By Michael Race
Business reporter, BBC News
A planned rise in National Insurance from April will “unquestionably” place a further squeeze” on budgets and risk stunting economic growth, the CBI business group has warned.
The CBI said firms “weren’t supportive” of the tax increase when it was first announced, and “they’re still not”.
The Federation of Small Businesses (FSB) said the rise could “spell the end for a lot of small firms”.
The government has said the increase will help clear the NHS backlog.
Prime Minister Boris Johnson and Chancellor Rishi Sunak wrote in the Sunday Times to confirm the £12bn rise, which they said was “the right plan” and “must go ahead”.
Under the government’s plans, employees, employers and the self-employed will all pay 1.25p more in the pound for National Insurance from April 2022 for a year.
After that, the extra tax will be collected as a new Health and Social Care Levy.
The changes will see an employee on £20,000 a year pay an extra £89 in tax, while someone on £50,000 will pay £464 more.
Critics have said the increase could contribute to inflation – the rate at which prices rise – which is already at its highest point for three decades, reaching 5.4% in January.
There are also concerns the rise could contribute to the cost of living, with household budgets being squeezed by rising energy prices.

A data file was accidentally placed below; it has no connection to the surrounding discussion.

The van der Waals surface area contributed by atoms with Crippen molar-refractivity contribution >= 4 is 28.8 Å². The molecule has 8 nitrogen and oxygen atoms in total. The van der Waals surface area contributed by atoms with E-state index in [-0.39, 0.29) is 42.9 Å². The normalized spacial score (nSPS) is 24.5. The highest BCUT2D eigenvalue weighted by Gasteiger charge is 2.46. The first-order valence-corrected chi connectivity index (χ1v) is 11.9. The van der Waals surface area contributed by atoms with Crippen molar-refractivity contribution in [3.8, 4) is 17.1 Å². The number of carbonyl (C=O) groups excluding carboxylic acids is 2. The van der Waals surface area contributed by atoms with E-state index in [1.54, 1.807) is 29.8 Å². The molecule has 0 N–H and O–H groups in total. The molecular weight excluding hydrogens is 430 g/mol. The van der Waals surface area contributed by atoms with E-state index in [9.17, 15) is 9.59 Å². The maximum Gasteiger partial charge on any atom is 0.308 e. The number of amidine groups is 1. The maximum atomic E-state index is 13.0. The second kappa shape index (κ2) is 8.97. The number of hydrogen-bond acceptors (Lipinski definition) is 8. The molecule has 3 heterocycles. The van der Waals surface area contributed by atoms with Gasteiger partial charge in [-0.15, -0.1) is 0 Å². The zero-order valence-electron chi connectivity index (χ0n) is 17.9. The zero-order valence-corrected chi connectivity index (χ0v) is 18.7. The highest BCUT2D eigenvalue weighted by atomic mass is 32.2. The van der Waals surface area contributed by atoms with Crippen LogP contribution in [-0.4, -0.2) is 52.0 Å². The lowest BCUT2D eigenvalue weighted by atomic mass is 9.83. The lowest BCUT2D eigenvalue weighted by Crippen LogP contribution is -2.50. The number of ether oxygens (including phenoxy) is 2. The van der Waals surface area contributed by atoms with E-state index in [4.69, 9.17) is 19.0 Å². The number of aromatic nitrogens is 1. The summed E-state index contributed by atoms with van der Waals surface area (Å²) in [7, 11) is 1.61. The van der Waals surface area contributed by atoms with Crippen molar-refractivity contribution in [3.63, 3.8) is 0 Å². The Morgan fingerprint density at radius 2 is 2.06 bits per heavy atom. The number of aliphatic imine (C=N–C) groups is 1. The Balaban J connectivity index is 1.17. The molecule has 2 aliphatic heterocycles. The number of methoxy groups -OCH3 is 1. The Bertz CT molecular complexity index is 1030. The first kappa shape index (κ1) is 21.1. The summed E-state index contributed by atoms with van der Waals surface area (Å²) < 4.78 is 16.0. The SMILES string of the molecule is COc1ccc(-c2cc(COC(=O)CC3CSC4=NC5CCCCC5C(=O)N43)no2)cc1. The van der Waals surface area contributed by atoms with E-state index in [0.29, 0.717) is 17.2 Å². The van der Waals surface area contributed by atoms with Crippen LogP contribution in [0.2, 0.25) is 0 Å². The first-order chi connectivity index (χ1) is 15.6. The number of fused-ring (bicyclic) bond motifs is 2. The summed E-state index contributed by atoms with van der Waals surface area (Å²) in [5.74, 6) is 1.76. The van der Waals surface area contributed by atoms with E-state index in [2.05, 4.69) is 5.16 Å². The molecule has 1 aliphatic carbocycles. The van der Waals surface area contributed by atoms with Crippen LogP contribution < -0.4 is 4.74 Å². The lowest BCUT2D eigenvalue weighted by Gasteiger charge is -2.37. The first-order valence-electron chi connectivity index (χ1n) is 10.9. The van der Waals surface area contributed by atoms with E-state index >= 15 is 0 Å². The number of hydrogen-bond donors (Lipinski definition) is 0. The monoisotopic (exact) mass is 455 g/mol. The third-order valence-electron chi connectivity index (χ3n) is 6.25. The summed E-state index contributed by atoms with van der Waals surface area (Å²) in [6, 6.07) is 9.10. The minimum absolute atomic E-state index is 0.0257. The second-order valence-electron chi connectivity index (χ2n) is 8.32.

The CBI, which represents 190,000 UK businesses, said increasing National Insurance would “risk curtailing growth at a critical moment in the recovery” from coronavirus restrictions.
A spokesperson said businesses recognised the “need to fund the increased demands on our health and social care service”, but urged the government to look to other methods of raising funds it could.
“If the government goes ahead as planned, then it is incumbent on them to use the March Budget to bring forward more ambitious plans to raise the longer term growth potential of the economy,” the CBI added.
Elsewhere, the boss of the Federation of Small Businesses, said its members had warned they would have “no choice but to increase prices, reduce wages or let staff go”, if the government proceeded as planned, due to other increases in the National Living Wage and business rates.
National chairman Mike Cherry said: “This regressive tax hike will hit lower earners and struggling community small businesses the hardest, leaving less cash in people’s pockets to spur our recovery.”
Mr Cherry also warned National Insurance rising would coincide with the moment reliefs on business rates were due to end, which he said would “spell the end for a lot of small firms”, unless “action is taken now”.
UK Hospitality boss Kate Nicholls tweeted restaurants, bars and pubs also had to deal with business rates relief ending, on top of rising VAT and supply chain problems.
“All when consumers will already feel pinch and demand will be suppressed. Keep VAT at 12.5% will ease price pressure,” she said.
Meanwhile, Matthew Taylor, chief executive of the NHS Confederation, said without the extra funding, the public would face longer waits for treatment and “hundreds of thousands of vulnerable people won’t get the care and support they need from social care services”.
“But it is for the government to decide how best to fund this extra investment,” he added.
Sarah McClinton, vice-president of Association of Directors of Adult Social Services, said it was “essential that as a society we fund adult social care in the longer term”, adding more tax needed to be assigned to social care.